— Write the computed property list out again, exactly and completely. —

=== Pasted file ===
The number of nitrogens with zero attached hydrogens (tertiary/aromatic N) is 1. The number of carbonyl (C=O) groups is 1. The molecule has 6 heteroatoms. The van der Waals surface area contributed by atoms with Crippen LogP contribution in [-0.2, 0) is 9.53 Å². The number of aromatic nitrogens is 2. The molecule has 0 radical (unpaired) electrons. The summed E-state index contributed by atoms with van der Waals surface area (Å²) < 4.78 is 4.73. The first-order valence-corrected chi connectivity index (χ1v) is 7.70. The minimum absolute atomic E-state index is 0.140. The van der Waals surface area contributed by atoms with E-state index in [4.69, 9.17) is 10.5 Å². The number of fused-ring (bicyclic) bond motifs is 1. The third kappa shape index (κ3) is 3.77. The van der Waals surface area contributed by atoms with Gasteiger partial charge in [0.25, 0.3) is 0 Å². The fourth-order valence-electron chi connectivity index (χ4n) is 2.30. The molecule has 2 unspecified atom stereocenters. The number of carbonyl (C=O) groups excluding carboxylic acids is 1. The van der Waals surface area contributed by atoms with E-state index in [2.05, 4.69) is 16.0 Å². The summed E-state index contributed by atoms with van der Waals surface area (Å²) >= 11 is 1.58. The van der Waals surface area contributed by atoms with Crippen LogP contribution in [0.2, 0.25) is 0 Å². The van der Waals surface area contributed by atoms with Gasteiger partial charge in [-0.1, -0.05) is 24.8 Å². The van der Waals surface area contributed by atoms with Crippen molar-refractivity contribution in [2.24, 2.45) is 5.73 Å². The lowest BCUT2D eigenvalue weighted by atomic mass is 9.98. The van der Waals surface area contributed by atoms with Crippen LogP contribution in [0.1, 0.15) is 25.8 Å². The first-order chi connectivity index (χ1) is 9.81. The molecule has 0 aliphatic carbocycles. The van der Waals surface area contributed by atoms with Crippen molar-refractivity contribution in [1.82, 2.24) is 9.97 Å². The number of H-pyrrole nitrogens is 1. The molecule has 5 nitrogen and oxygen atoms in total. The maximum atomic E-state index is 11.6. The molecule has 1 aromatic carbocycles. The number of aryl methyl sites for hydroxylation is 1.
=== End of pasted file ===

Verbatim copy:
The number of nitrogens with zero attached hydrogens (tertiary/aromatic N) is 1. The number of carbonyl (C=O) groups is 1. The molecule has 6 heteroatoms. The van der Waals surface area contributed by atoms with Crippen LogP contribution in [-0.2, 0) is 9.53 Å². The number of aromatic nitrogens is 2. The molecule has 0 radical (unpaired) electrons. The summed E-state index contributed by atoms with van der Waals surface area (Å²) < 4.78 is 4.73. The first-order valence-corrected chi connectivity index (χ1v) is 7.70. The minimum absolute atomic E-state index is 0.140. The van der Waals surface area contributed by atoms with E-state index in [4.69, 9.17) is 10.5 Å². The number of fused-ring (bicyclic) bond motifs is 1. The third kappa shape index (κ3) is 3.77. The van der Waals surface area contributed by atoms with Gasteiger partial charge in [0.25, 0.3) is 0 Å². The fourth-order valence-electron chi connectivity index (χ4n) is 2.30. The molecule has 2 unspecified atom stereocenters. The number of carbonyl (C=O) groups excluding carboxylic acids is 1. The van der Waals surface area contributed by atoms with E-state index in [2.05, 4.69) is 16.0 Å². The summed E-state index contributed by atoms with van der Waals surface area (Å²) >= 11 is 1.58. The van der Waals surface area contributed by atoms with Crippen LogP contribution in [0.2, 0.25) is 0 Å². The van der Waals surface area contributed by atoms with Gasteiger partial charge in [-0.1, -0.05) is 24.8 Å². The van der Waals surface area contributed by atoms with Crippen molar-refractivity contribution in [2.24, 2.45) is 5.73 Å². The lowest BCUT2D eigenvalue weighted by atomic mass is 9.98. The van der Waals surface area contributed by atoms with Crippen LogP contribution in [0.1, 0.15) is 25.8 Å². The first-order chi connectivity index (χ1) is 9.81. The molecule has 0 aliphatic carbocycles. The van der Waals surface area contributed by atoms with Crippen molar-refractivity contribution in [1.82, 2.24) is 9.97 Å². The number of H-pyrrole nitrogens is 1. The molecule has 5 nitrogen and oxygen atoms in total. The maximum atomic E-state index is 11.6. The molecule has 1 aromatic carbocycles. The number of aryl methyl sites for hydroxylation is 1.